In July 1991, nine skeletons were exhumed from a shallow mass grave near Ekaterinburg, Siberia, a few miles from the infamous cellar room where the last tsar and his family had been murdered 73 years before. But were these the bones of the Romanovs? And if these were their remains, where were the bones of the two younger Romanovs supposedly murdered with the rest of the family? Was Anna Anderson, celebrated for more than 60 years in newspapers, books, and film, really Grand Duchess Anastasia? The Romanovs provides the answers, describing in suspenseful detail the dramatic efforts to discover the truth.
Pulitzer Prize winner Robert K. Massie presents a colorful panorama of contemporary characters, illuminating the major scientific dispute between Russian experts and a team of Americans, whose findings, along with those of DNA scientists from Russia, America, and Great Britain, all contributed to solving one of the great mysteries of the 20th century.
©1995 Robert K. Massie (P)2011 Random House Audio
“Masterful.” (The Washington Post Book World)
“Riveting... unfolds like a detective story.” (Los Angeles Times Book Review)
“An admirable scientific thriller.” (The New York Times Book Review
This book covers the execution of the Romanovs, the discovery of the real burial site, the extended and contentious process of verifying the identity of the remains, the various Romanov impostors (notably Anna Anderson), and the issues involving the theoretical succession of the czarship among the actual surviving royals. It's an account of what occurs in the wake and backwaters of history after the important historical forces have steamed past.
There are some solid accounts of fascinating historical detective work. There are also extensive descriptions of the disputes and squabbles amongst impassioned and eccentric characters about matters that seem to be of purely symbolic or parochial significance. Who has jurisdiction over the Romanov bones? How should the Anna Anderson samples be DNA tested? Who is properly in line for the nonexistent throne of Russia?
A little of this is fascinating, but more can feel like painful overkill, and I experienced both listening to the book. Stretches feel like being trapped in the middle seat on an airplane with bitterly opposed monomaniacs on either side, grinding their axes and splitting hairs that only they know or care about.
But if you can let those stretches pass, the book is a interesting, if rather slight and peripheral, gloss on russian history and culture.
This book really isn't about the Tzar and his family's last days. The first third is about the finding of the bones, tons of details, and the legal battles. The second third is about Anna Anderson but mostly about the legal battles over preserved body parts and who would test them for DNA. The last third is mostly a long list of ancestors who may have claim to the throne (At least he never used the word begat!). At the end, a little about the last days by way of quoting Alexandra's diary................................................................................................................................................. I enjoyed the book but it absolutely wasn't what I was expecting. The discussions of what the judge told such-and-such and which scientists were allowed to see the bones were a bit tedious. And the minute detail about DNA testing were over the top. A good reading of a pretty good book about legalities and science of the near past.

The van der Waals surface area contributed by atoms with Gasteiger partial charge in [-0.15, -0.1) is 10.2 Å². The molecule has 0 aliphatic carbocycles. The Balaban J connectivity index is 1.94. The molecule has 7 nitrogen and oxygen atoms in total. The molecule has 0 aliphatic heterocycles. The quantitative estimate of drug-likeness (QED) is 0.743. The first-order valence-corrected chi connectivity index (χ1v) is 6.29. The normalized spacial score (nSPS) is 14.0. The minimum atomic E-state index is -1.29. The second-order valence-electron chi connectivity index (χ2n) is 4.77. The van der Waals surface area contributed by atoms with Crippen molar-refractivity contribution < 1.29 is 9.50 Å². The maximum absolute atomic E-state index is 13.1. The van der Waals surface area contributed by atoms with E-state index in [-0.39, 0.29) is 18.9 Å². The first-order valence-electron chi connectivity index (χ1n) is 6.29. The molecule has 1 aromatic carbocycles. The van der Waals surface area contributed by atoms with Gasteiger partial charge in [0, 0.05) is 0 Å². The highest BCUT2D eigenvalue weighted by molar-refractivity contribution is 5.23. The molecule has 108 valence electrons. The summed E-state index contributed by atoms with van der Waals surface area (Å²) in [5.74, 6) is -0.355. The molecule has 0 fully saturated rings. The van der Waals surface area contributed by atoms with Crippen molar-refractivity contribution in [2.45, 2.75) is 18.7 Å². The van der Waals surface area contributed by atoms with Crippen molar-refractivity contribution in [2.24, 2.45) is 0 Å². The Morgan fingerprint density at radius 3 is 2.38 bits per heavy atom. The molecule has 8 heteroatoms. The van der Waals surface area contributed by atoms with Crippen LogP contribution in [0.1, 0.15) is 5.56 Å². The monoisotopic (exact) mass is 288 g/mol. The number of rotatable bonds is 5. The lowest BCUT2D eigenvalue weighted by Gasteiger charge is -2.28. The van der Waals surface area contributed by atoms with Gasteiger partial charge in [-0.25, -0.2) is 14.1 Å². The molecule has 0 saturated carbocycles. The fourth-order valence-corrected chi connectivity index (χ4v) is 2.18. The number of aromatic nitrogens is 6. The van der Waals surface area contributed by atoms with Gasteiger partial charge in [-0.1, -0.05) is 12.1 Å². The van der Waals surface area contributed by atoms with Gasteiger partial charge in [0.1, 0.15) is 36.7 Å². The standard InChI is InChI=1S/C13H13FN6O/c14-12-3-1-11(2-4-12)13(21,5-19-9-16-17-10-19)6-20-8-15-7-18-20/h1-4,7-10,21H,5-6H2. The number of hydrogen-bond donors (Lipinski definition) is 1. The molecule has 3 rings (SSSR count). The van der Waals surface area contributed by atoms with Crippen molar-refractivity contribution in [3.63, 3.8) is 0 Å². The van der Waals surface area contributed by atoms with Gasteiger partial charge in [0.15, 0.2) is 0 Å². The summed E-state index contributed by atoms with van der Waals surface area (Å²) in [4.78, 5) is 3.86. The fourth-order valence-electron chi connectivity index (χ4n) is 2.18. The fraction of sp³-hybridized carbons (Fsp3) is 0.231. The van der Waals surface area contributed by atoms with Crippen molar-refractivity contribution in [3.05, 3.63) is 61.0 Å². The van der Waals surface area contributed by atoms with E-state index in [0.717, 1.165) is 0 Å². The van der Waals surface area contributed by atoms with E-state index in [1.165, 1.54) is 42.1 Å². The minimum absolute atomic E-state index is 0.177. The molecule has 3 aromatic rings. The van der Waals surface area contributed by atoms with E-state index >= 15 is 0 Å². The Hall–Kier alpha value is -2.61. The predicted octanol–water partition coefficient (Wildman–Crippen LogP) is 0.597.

Less emphasis on scientific sampling and mechanics of extracting and analyzing DNA evidence.
A story that continues to fascinate people was buried in a science manual.
The first half of this book pieces together a credible story of what actually happened to the Romanov family and of how their remains were finally discovered after team after team of scientists, amateur archeologists, the KGB and just plain adventurers looking for their 15 minutes of fame spent fortunes and sometimes lifetimes searching for them.
It then goes on to describe the sickening in-fighting between teams of scientists and politicians from any country or region with even the most tenuous claim to have an interest in them fought over the bones. It was pretty disgusting and I was amazed how people with so much education could stoop so low. The few scientists who did have integrity were almost buried in the avalanche of mud and had to fight tooth and nail to protect their reputations. As I said, disgusting.
The second half of the book was pretty much devoted to Anna Anderson, the Polish peasant woman who was able to perpetrate such a long running and fairly creditable hoax for so long. I Her story was very good though and I guess it must be pretty easy to convince people who really want to be convinced of almost anything.
At the time this book was written the bones of the Romanov family were still laying in a morgue in Moscow while the Government fights over where and how to bury them. Sad!
I've been a member here for a few years now. Nothing will ever replace printed books for me, but I do enjoy lots of things Audible has!
So I have been interested in Russian History since I was a boy; in particular into the assassination of the Tsar and his family in 1918. Massie does an amazing recount of the event, the investigation, and aftermath of this historically relevant time in history. If you're at all captivated by this subject than I strongly recommend it.
a tragic story but so well written this is a newly discovered author for me and I am a new loyal fan. second book of his I read. highly recommend
Very easy to listen too, easy to follow, great story!
The explanation of the execution. ;/
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